Article Type Making Art Together Making Art Together Categories Collage Nature

Collaborative Window Collage

Meg Nicoll

Once a month we offer a drop-in project in addition to our ongoing Everyday Art Project. At a recent Special Sunday event we took inspiration from the landscape to create a collaborative installation exploring light and color.

Using photographs and our view of the Holyoke Range as a reference, we drew a portion of the range’s ridgeline onto paper. By creating a grid over the drawing and then a corresponding and expanded grid on the window, we recreated our drawing on a large scale. We used black masking tape to create a bold line across our windows, echoing the hills visible on the horizon.

We invited guests to experiment with applying papers to the surface of the window using a paintbrush and liquid laundry starch.

Shapes and colors combined to create patterns and, in some cases, characters in stories that played out across the windows.

The light shining through the papers created a rainbow of color on the floor of the Art Studio.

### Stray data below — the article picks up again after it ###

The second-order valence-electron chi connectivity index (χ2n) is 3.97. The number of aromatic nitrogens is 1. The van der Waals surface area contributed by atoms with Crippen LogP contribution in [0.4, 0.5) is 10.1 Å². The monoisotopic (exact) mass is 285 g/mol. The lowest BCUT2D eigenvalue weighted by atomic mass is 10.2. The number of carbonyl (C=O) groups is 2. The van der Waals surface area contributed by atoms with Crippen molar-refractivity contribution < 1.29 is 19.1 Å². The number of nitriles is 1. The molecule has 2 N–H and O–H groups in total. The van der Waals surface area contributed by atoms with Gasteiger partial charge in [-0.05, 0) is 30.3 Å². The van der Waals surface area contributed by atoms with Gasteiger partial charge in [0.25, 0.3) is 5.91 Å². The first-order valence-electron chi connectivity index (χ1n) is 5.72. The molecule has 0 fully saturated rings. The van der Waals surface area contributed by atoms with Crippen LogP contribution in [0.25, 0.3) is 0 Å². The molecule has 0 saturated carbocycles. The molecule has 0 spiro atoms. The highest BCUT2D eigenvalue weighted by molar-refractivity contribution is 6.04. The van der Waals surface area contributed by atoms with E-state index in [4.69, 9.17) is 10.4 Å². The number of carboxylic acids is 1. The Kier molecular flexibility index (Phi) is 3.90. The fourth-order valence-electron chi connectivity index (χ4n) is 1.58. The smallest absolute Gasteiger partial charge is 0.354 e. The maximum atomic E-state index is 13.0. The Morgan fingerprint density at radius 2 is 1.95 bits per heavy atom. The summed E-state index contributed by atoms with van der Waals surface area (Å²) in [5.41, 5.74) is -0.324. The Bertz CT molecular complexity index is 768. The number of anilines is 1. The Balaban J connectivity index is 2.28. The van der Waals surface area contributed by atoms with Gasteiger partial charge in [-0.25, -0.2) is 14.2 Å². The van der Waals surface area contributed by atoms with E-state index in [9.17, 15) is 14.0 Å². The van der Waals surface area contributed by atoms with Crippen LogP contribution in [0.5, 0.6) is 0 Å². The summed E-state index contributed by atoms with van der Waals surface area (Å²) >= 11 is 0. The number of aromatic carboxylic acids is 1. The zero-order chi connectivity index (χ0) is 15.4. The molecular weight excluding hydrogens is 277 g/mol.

With the help of many people we filled the Art Studio with bright colors.

We experimented with using both tissue paper and cellophane on the windows and would recommend using tissue paper applied with liquid laundry starch. While the cellophane has a beautiful transparency, it is not porous and as the laundry starch dried it flaked off and the cellophane peeled. Also, because cellophane does not break down, it is a material we try to recycle and use in multiple projects. The tissue paper stuck to the window nicely and came off relatively easily with soapy water and a scrub brush a week later.

Inspired by what we learned from this project, and by our recycled cardboard boxes, we used the leftover cellophane and tissue paper to create a window display that invites further experiments in color mixing as well as continuing to engage with the museum’s beautiful natural surrounds.

Update: 6/27/2018: We no longer use store-bought liquid laundry starch in the Art Studio and instead use AP certified non-toxic Elmer’s Art Paste. 

Authors

Meg smiling in the Art Studio.

Meg Nicoll

Art Educator at The Eric Carle Museum of Picture Book Art since 2016, Meg enjoys working with artists, educators, and people of all ages to create opportunities for art-making.